Over 39 million people in the US alone experience migraines. That makes this one of the most common ailments in the world. What if you have recently been diagnosed with migraines? Here are 7 tips to help you cope with migraines in a natural and effective way.
First of all, any time you receive a medical diagnosis, you should do some research to find out as much as you can on the topic. The Upper Cervical Awareness blog has an entire section with pages of articles on migraines. Knowing your enemy is a big part of the battle. Research can help make the condition less scary and can help you to deal with the stigma that often accompanies migraines.
Stress is one of the primary triggers for migraines. You can’t avoid all stress so having positive coping mechanisms is the key. Avoid negative stress relievers such as smoking or overindulging in alcohol as these can make migraines worse. What are some positive ways to deal with stress?
Getting a good night’s sleep each night is important for migraineurs for a number of reasons. First of all, sleep helps the brain to cope with pain better. Second, lack of sleep can trigger a migraine attack. In order to sleep better, try having a regular schedule where you go to bed and wake up at the same time every day. Also, avoid habits that inhibit sleep such as using mobile devices in bed at night. Updating things like your pillow or mattress can also help you to sleep better if you have been using the same ones for many years and have worn them out.
Missing a meal is another common migraine trigger. As a result, you should be sure to schedule three meals per day, even when you are busy. Don’t skip breakfast to get out the door on time or, if you have to, grab something you can eat at your desk right when you get to work. The same is true for lunch. If you are too busy at work to eat lunch, you may be in too much pain to even go to work tomorrow.
Many people take over-the-counter (OTC) pain medication without really reading the label or learning about how they work. While OTC pain meds (and even some prescription ones) can help relieve a painful headache, you can’t take most of these products on a regular basis. Rebound headaches occur from medication overuse. You may find that the frequency of your headaches decreases dramatically when you stop taking pain relievers for a week or two.
Exercise can benefit a migraineur in a number of ways. First of all, the feel-good hormones that are released when you work out can help your brain to cope with pain levels. Second, regular exercise is a good stress reliever, so it is a positive way to try and reduce how often you get migraines. Always be sure to consult a physician before starting a new exercise routine. If your headaches get worse with exertion, a common migraine headache symptom, be sure not to exercise during a migraine.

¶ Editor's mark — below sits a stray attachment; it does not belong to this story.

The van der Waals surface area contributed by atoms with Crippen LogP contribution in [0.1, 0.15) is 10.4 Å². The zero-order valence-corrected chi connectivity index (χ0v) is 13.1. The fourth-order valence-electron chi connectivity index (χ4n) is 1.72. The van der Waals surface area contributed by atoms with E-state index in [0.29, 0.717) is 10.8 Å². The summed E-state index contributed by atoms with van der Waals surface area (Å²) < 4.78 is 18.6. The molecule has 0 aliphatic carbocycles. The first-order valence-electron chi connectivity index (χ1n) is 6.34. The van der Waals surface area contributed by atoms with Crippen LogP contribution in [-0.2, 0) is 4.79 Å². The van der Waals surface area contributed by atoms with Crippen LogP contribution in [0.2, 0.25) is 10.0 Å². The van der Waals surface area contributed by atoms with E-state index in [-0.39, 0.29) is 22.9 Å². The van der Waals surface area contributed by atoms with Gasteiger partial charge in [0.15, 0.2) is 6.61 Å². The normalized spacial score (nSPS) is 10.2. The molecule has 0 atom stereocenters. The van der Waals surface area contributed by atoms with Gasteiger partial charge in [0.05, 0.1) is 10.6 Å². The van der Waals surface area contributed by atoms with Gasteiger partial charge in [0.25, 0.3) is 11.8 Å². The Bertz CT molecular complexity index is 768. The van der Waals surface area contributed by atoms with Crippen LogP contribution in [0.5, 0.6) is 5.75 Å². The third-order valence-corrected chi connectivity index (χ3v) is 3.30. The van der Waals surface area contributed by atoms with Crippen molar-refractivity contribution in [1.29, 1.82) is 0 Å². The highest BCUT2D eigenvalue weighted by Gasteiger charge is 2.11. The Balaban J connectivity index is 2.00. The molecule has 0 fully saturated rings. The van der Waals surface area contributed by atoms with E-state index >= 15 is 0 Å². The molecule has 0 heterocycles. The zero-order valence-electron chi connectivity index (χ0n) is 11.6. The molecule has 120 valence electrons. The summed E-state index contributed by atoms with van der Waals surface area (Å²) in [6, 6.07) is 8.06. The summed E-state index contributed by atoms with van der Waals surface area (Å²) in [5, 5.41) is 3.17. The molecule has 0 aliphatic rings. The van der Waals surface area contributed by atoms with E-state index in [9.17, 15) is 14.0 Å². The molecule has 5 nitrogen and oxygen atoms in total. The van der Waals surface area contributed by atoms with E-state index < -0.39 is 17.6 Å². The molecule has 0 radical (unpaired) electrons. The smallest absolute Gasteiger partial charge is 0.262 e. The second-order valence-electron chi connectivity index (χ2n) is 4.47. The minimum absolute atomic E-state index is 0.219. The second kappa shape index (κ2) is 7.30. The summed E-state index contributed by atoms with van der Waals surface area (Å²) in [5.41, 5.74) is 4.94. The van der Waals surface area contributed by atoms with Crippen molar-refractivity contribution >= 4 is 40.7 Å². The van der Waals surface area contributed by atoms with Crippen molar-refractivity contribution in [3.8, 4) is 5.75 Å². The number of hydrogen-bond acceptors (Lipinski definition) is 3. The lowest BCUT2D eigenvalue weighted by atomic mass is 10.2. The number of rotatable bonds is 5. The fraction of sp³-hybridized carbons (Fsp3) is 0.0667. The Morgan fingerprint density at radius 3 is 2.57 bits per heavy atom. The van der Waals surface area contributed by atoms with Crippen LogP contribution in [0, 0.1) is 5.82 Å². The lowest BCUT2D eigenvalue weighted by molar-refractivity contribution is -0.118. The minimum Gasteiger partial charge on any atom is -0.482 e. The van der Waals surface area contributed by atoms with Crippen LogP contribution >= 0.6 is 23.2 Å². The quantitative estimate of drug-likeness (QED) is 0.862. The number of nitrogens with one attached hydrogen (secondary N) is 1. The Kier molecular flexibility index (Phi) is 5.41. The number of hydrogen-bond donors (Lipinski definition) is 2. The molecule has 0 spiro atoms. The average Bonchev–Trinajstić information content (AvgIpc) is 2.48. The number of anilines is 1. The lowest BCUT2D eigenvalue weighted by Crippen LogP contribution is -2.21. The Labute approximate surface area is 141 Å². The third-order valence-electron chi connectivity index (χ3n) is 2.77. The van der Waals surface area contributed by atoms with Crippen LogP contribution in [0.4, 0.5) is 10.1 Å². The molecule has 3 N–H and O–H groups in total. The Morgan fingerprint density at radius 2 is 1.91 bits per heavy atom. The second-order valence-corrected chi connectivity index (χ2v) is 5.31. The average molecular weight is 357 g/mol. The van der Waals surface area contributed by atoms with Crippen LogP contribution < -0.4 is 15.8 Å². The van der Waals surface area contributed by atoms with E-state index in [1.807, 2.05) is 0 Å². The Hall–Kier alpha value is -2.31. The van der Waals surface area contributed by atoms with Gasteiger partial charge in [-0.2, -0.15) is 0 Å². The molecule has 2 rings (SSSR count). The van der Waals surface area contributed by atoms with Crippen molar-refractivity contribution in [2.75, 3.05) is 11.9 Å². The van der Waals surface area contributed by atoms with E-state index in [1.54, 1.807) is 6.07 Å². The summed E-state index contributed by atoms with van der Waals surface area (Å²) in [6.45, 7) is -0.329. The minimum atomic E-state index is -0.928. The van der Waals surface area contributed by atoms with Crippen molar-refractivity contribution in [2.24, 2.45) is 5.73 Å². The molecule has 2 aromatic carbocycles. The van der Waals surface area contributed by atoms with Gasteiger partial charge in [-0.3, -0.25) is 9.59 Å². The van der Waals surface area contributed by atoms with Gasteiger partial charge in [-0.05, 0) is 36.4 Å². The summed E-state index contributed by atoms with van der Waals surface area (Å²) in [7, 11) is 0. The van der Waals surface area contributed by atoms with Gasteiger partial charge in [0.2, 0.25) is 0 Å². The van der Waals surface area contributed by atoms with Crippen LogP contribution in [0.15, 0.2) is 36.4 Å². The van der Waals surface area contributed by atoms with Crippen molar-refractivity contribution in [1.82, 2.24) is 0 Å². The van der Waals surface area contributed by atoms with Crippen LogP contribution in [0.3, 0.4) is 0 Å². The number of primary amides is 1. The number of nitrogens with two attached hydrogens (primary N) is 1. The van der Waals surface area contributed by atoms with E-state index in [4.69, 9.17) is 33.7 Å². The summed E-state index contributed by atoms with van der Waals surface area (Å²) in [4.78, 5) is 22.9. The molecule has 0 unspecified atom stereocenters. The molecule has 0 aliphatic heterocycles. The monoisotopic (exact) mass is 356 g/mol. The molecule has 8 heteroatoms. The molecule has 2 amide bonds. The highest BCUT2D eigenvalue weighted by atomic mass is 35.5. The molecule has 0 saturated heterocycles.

If you have never heard of this subspecialty of the chiropractic field, we are pleased to introduce you to this means of finding natural help for migraines and many other ailments that take place in the central nervous system (CNS). How is the upper cervical spine (top two bones in the neck) related to the CNS? Here are three ways.
Upper cervical chiropractic is based on a few principles that can help improve central nervous system function and potentially relieve migraines. First of all, it is focused on just the top bones in the neck. Because of this focus, attention to detail is possible, and precise measurements are taken. The precision, in turn, allows for very gentle adjustments that are both safe and long-lasting, giving the body the time it needs to heal.
If you are suffering from migraines, especially if you are experiencing neck pain either before or during an attack, upper cervical chiropractic care may be just the natural way to get migraine help that you have been searching for. To learn more, contact a practitioner in your area to schedule a no-obligation consultation.
The content and materials provided in this web site are for informational and educational purposes only and are not intended to supplement or comprise a medical diagnosis or other professional opinion, or to be used in lieu of a consultation with a physician or competent health care professional for medical diagnosis and/or treatment. All content and materials including research papers, case studies and testimonials summarizing patients' responses to care are intended for educational purposes only and do not imply a guarantee of benefit. Individual results may vary, depending upon several factors including age of the patient, severity of the condition, severity of the spinal injury, and duration of time the condition has been present.